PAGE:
Anti Foie Gras Demonstation at Bouchon Restaurant in Beverly Hil

  • Share
    Share Video

  • Add
  • More
    Report this video as:
0 0
You have already voted for this video.
Elizabeth Wittelsbach of Strangest Angels Animal Rescue based in Los Angeles, California describes the crue...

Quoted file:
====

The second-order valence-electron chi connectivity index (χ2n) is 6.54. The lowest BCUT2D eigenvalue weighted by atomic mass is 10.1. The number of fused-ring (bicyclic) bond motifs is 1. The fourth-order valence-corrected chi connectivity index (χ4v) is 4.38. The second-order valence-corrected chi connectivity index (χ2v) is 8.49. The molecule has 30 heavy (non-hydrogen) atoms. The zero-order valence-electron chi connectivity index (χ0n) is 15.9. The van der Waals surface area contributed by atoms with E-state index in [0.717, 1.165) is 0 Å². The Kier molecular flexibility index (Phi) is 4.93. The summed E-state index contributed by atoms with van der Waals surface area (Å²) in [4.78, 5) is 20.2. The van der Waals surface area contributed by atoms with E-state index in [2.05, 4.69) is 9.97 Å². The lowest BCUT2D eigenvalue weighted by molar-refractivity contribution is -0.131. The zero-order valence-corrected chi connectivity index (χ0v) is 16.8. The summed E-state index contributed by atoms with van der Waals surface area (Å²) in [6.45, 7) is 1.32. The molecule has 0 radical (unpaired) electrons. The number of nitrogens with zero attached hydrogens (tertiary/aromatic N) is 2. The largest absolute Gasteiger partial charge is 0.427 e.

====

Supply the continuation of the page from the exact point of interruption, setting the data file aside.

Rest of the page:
Elizabeth Wittelsbach of Strangest Angels Animal Rescue based in Los Angeles, California describes the cruelty behind foie gras and the reason for the demonstration at the Bouchon restaurant in Beverly Hills that is owned by the Thomas Keller restaurant group. For more information please visit::*******StrangestAngels.Org*******Foie-Gras-Industry.Com and *******Www.APRL.OrgAccording to Wikipedia: Today, France is by far the largest producer and consumer of foie gras, though it is produced and consumed worldwide, particularly in other European nations, the United States, and China.Country Production (tons, 2005) % of total France 18,450 78.5% Hungary 1,920 8.2% Bulgaria 1,500 6.4% United States 340 (2003) 1.4% Canada 200 (2005) 0.9% China 150 0.6% Others 940 4.0% Total 23,500 100% France is the leading producer and consumer of duck and goose foie gras. In 2005, the country produced 18,450 tonnes of foie gras (78.5% of the world's estimated total production of 23,500 tonnes) of which 96% was duck liver and the rest goose liver. Total French consumption of foie gras was 19,000 tonnes in 2005. Approximately 30,000 people are members of the French foie gras industry, with 90% of them residing in the Périgord (Dordogne), the Midi-Pyrénées régions in the southwest, and Alsace. The European Union recognizes the foie gras produced according to traditional farming methods (label rouge) in southwestern France with a geographical indication of provenance.Hungary is the world's second-Largest foie gras (libamáj) producer and the largest exporter (1,920 tonnes in 2005). France is the principal market for Hungarian foie gras; mainly exported raw. Approximately 30,000 Hungarian goose farmers are dependent on the foie gras industry. French food companies spice, process, and cook the foie gras so it may be sold as a French product in its domestic and export markets. Bulgaria produced 1,500 tons of foie gras in 2005; Canada also has a thriving foie gras industry. The demand for foie gras in the Far East is such that China has become a sizeable producer.